John Muir Award

Today was just a perfect day spent on the cliffs near Corbiere, with a local primary school. It was the first day of the John Muir Award, which I think is just a great way of involving people of all ages in exploring and helping to improve their local environment. I was fortunate enough to be able to introduce the Award as part of my work for about 18 months but now I am retired I seem to have lost the opportunity to be involved in this worthwhile project. So when a opportunity arose for some voluntary work in conjunction with Absolute Adventures, I jumped at the chance.
Each Award involves four separate challenges, Discover, Explore, Conserve and Share. To achieve the Discovery Award, the first Level, participants must commit for at least 4 days ( or time equivalent). There are two higher levels, which longer time commitments. Upon completion of each Level the participants receive really attractive certificate.
The John Muir Trust was formed in 1983 with their mission to “To conserve and protect wild places with their indigenous animals, plants and soils for the benefit of present and future generations”.  The John Muir Award was launched on the 26th February 1997, from its base in Scotland and has now spread throughout the UK.  As it approaches its 21st birthday around 300,000 Awards have been presented.  Representing a significant involvement by a large number of people in environmental projects.
Our “little” project was to explore the headlands between Corbiere and Pt La Moye whilst removing some of the hottentot fig, an invasive species, which is taking over the cliffs and killing the natural vegetation.  Although the headlands have a wild and natural feel to them there is some fascinating industrial archaeology, the remnants of the active quarrying industry, which actually only finished in 1957.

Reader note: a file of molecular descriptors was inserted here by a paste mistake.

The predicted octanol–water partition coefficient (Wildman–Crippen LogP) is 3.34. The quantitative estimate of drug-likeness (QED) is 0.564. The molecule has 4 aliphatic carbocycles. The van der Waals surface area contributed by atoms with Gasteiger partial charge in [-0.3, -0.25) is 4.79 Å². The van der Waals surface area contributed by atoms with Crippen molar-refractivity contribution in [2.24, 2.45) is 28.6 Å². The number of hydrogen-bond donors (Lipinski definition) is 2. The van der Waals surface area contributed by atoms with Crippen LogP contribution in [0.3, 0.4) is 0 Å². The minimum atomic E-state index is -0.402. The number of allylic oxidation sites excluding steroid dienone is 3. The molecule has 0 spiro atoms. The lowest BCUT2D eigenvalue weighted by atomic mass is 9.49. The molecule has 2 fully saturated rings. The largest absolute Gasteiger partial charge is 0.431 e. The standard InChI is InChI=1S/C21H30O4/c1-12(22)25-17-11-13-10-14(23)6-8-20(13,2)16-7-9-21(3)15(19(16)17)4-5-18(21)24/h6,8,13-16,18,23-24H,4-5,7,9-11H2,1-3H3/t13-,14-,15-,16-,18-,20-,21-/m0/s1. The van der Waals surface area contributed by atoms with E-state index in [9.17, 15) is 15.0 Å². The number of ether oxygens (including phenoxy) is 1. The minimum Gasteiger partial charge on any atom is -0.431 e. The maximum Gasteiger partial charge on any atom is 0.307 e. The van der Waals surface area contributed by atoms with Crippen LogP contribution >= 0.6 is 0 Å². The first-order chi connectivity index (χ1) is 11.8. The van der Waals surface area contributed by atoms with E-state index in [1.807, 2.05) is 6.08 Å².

After the storms at the start of the year today was just a perfect day to be on the cliffs, non stop sunshine and warm enough not to need a coat whilst pulling up the hottentot fig.  I am always amazed how enthusiastic the young people are and how they wish to become involved.  I feel certain that if we asked them to pull up weeds in somebodies back garden we would get a far less positive response.
Buzzards soaring overhead, a peregrine hunting along the edge of the cliff and fishing boats offshore provided a perfect backdrop to the days activities.  Next week we continue with the hottentot fig clearance before using kelly kettles to produce hot chocolate on the cliffs and heading out for lunch at the world’s most beautiful lighthouse!  Not that I am biased.  The John Muir Award really is great way to encourage people of all ages to engage with their local environment.

John Muir Award
This was the sight which greeted up this morning on arrival at Corbiere. Delightful winter sunshine and a serious North Atlantic swell breaking on the outer reefs.
John Muir Award
Part of the history of the area. Built by the Germans in the Second World War this iconic building is now available for rent from Jersey Heritage.
John Muir Award
The small bay to the west of Corbiere is La Rosiere. The remains of a couple of quarries are clearly visible as is the footpath leading round to a feature which is known both as the Smugglers Cave or Pirates Cave. We weren’t able to enter the cave today because of the swell but did reach a point where we could look in.
John Muir Award
A couple hours of clearing hottentot fig produced this significant pile. Pretty good for primary school children.